I wouldn’t say I’m a naturally negative person, but I’m certainly the type to get bogged down in the minutiae of life. I get annoyed at a rubbish commute, I get frustrated with work and I get tired at the end of a long week. I’m the sort of person that isn’t thinking about a glass half empty, but will text my friends to moan about the things gone by.
I love my life, but sometimes it’s easy to only see the negative.
There are many ways to get outside your own head – to take a step back and relax and let the world wash over you. Some people choose exercise for endorphins, some people like to practice yoga to get into a more meditative state. Very many hobbies might improve your mental health or your concept of self care. But for me I love to travel, because in my life, travelling inspires positivity.
For many years, as I have mentioned before, I never prioritised travel. Early on in my twenties I prioritised spending the little money I had on my wedding and then saving for a house. And when I eventually managed to buy a house of course that made me happy. It gave me a sense of comfort. But it also gave me many worries too – consistently paying the expensive mortgage and keeping up with renovations.
There was a period in my life when I actually favoured exercise. In fact, I exercised so much that it became an obsession for me – not just because of how it made me feel but because of how it made me look. I was the strongest and the slimmest I had ever been and on the face of it I was happy. But I needed to exercise more and more in order to create this illusion of joy, and I started to realise after some time that chasing the ideal wasn’t impacting my mindset positively at all.Travel has enabled me to do so many things - but most of all, travelling inspires positivity.Click To Tweet
And then, more recently I prioritised work. Oh how I worked. It drove me and I drove it – my career was all consuming. It meant everything to me and I climbed the ladder and created an incredible CV of fairly tough positions and a reputation to match. When I worked late at night, it didn’t bother me, and when I worked through weekends I thought nothing of it. The plaudits kept coming, and I missed how toxic my relationship with work had become.
I barely took time off to sleep, let alone pay attention to my other interests and important things in my life. In fact I worked consistently through my once in a lifetime holiday to Cuba. Until, I finally took time off (just two days) to spend a weekend in Oslo with my husband.
And it changed everything.
We walked hand in hand along the snow lined streets, and laughed as we almost froze half to death on a boat trip around the fjords. We huddled up with hot chocolates whilst watching the world go by and we explored until our hearts were so full we could barely keep the smiles off our cold, tired faces. I didn’t check in with work once.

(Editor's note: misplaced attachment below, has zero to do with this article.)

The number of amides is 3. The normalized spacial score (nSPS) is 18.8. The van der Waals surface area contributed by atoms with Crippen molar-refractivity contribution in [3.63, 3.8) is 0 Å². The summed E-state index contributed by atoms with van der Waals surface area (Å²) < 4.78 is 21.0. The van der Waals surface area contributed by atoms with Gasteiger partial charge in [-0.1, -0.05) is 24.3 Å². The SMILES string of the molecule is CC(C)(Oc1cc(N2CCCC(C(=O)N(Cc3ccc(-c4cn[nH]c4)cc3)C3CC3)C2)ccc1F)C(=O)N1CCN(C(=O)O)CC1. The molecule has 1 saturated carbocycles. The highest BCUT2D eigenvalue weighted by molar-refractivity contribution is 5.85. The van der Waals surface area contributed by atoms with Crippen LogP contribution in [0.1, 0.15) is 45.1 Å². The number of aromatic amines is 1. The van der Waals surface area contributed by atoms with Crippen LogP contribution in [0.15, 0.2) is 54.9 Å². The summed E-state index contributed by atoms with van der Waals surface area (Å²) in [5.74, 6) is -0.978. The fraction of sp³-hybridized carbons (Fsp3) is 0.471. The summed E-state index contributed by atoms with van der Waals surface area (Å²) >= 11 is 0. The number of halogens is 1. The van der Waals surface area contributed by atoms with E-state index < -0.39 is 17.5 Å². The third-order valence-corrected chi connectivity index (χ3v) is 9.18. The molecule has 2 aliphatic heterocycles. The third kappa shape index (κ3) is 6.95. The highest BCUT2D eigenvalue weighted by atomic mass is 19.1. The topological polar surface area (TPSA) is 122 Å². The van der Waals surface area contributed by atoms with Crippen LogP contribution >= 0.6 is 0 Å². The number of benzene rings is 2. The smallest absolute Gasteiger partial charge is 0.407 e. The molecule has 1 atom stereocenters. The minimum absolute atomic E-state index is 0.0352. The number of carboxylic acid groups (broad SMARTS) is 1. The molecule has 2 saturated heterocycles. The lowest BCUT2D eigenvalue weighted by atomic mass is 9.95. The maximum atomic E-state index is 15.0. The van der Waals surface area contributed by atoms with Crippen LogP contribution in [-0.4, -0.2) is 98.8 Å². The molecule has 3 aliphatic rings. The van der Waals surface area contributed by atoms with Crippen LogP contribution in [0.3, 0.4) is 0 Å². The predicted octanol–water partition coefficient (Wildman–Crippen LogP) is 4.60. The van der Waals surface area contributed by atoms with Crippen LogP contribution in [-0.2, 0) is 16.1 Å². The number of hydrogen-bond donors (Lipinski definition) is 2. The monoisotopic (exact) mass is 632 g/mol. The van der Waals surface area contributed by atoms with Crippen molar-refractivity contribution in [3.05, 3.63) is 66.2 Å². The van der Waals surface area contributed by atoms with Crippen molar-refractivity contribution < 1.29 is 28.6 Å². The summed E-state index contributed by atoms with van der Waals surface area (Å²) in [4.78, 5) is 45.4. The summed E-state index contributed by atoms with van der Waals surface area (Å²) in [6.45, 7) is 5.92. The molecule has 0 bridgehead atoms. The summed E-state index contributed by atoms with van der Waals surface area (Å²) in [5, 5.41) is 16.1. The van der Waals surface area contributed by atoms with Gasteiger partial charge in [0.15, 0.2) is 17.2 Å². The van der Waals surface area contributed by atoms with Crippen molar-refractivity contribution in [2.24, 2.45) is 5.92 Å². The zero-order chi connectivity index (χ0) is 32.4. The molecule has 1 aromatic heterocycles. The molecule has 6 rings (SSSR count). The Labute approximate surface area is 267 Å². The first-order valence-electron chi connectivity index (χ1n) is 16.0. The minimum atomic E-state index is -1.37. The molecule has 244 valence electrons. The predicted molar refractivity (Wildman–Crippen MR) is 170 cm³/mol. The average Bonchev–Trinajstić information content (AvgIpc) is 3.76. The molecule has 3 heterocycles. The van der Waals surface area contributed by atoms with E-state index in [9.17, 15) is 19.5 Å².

So this is what life was all about.
The fact is, I know I have a somewhat addictive personality. I have a tendency to become singleminded in my approach to life. I’m either all work, or all exercise or all money worries or all something else. When I look back at these periods of my life, I realise how there was always one thing dominating in my life to the detriment of other important things. Of course work, money, health, family, leisure – all are important. And all are in balance.
What is clear to me is that the weekend in Oslo opened my eyes to a unknown concept in my life – that my life is a puzzle, and all the pieces need to fit together to find true happiness. Of course I can up my work hours to meet a need, or prioritise saving for a renovation – but not to the exclusion of everything else. I know that a balanced life is a healthy and happy life – and that travelling has sparked that positivity. And continually travelling inspires positivity in me.
When I’m consumed by work, I know that I can go exploring, even just for a day to get my balance back. And although I know that my life puts me in a position of privilege – I have a financial freedom to make decisions about how I spend my time – travelling doesn’t have to be a big expensive thing. Making travel the consistent thread in my life has taught me that small escapes are important. Walking in a new park, taking a cheap train ticket to a city an hour away or even looking back at all the memories I have created can give me a jolt of positivity in somewhat bleaker times.
Before I prioritised travel I had no way of really understanding what was important. I was too blinkered. But now, I know how to deal with any negative behaviour in my life – I only need to look beyond my own horizon.